In British Columbia there is a heavy emphasis on responsible and conscientious driving. You are required to drive cautiously and slow, but also to respect other road users and demonstrate kindness, by letting a driver into the lane ahead of you, waiting for pedestrians and cyclists to cross the road before proceeding etc. There is a whole section in the manual on sharing the road safely with other users. And here everyone abides by the rules. You start with zero points on your driving record when they issue your licence and gain points for being convicted of breaking certain traffic laws. Demerit points stay on your record for two years from the offence date. If you collect enough points, you can lose your driver’s licence. “Enough” points is 4 demerit points in a 12-month period. On the ICBC website there is a list of fines and points for B.C. traffic offences. Looking at this list, you realise that you can very easily get to 4 demerits by driving the way people drive in South Africa. Demerits also mean an increase in your insurance premium and of course you are legally obliged to take out insurance with ICBC when you buy a car. No-one can buy a car without taking out insurance, as uninsured vehicles are not allowed on the road.

The road test is a 35 minute test with an examiner. There is a thorough vehicle check and hand signals test before you start driving. After your car has been checked out and deemed safe, you start your road test. The examiner takes you through a pre-set route to test your driving skills — like turning, changing lanes, and parking. The route includes city streets, commercial areas, and highways. You also go through different kinds of intersections: ones without traffic signs, ones with stop signs, and large intersections with traffic lights. Your examiner also asks you during the test to spot and point out potential hazards and to park your car either uphill or downhill.

Once you get back to ICBC’s testing centre, you will know whether the examiner wants to pass or fail you on your driving test by the fact that he/she will either ask that you stop anywhere (fail) or that you back into a parking (pass – if you succeed in parking). After you’ve finished your test, the examiner goes over your test with you and provides you with feedback on what you did well and where you need to improve. If you did not make more than 3 mistakes, you pass the test.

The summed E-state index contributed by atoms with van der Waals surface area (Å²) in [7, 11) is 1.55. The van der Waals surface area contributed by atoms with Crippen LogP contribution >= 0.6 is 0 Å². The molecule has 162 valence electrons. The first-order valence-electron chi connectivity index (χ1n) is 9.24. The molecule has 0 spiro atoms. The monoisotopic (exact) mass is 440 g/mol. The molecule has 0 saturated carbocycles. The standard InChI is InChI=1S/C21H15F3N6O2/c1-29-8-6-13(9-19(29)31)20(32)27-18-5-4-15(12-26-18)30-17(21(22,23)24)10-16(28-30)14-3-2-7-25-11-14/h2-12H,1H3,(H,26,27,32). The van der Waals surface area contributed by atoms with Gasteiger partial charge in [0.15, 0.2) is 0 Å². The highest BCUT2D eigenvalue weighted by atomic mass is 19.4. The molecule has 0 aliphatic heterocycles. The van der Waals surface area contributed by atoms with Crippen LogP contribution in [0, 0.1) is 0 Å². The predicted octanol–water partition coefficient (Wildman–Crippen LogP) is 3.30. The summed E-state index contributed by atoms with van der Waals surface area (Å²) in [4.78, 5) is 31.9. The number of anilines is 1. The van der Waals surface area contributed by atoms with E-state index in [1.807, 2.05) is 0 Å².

So what is it like to drive in British Columbia?

The most difficult part of driving in B. C., is learning to drive on the left side of the car and the right side of the road as opposed to driving on the right side of the car and the left side of the road. Left turns at intersections are tricky. When wanting to turn right at a or red traffic light, you are allowed to stop and then proceed with caution (i.e. treat it as a yield sign) even though the traffic light might still be red – unless there is a sign indicating that you have to wait for a green arrow before turning. Another thing that is a big part of driving in Canada, is driving in wet and snowy conditions – something we almost never have to think about in South Africa. These were also the most tricky test questions on the knowledge test – knowing what to expect from melted ice on a bridge or how to handle skidding on slippery roads etc. – which actually happens quiet often when driving in snow.

Something to keep an eye out for, is pedestrians that cross the road without checking for oncoming cars, because they always have right of way and cyclists moving into your blind spot from bicycle lanes on the right-hand side of the road. And of course the speed limit, which is 30 km per hour in areas where there are schools or parks, 50 km per hour in the city and main roads, and 80 km per hour on the highway. The lower speed limits end up being a blessing in disguise as you try to get used to driving on the “wrong” side of the road, because you have more time to think before turning or changing lanes.

Mostly, once you start getting used to the weirdness of it all and relearn where all the blind spots around your car are, the driving experience is quite a pleasant one; simply because everyone follows the rules. Roads are well-maintained and on snowy days, the municipality scrapes all the snow from main roads and sidewalks, ensuring safe driving for everyone.

Canada Sevens at BC Place

Rugby is one of the three most popular sports in South Africa – the other two being soccer and cricket. So, when the only other South Africans you know in Canada, invite you to go and watch the Canada Sevens, you figure you might as well; even if only to do something that reminds you of home and for the opportunity to meet other South Africans. Neither my husband nor I are big rugby fans. We watch the occassional rugby game, but we are not die-hard supporters. Most of our family would actually consider themselves rugby fans. So when we announced that we would be attending the Canada Sevens, our families were both surprised and envious…

The Canada Sevens is an annual rugby tournament that takes place every March. It is held at BC Place. BC Place is a multi-purpose stadium located at the north side of False Creek, in Vancouver, British Columbia, Canada and is currently the home of the BC Lions of the Canadian Football League (CFL). The stadium also served as the main stadium for the 2010 Winter Olympics and 2010 Paralympics, which Vancouver hosted.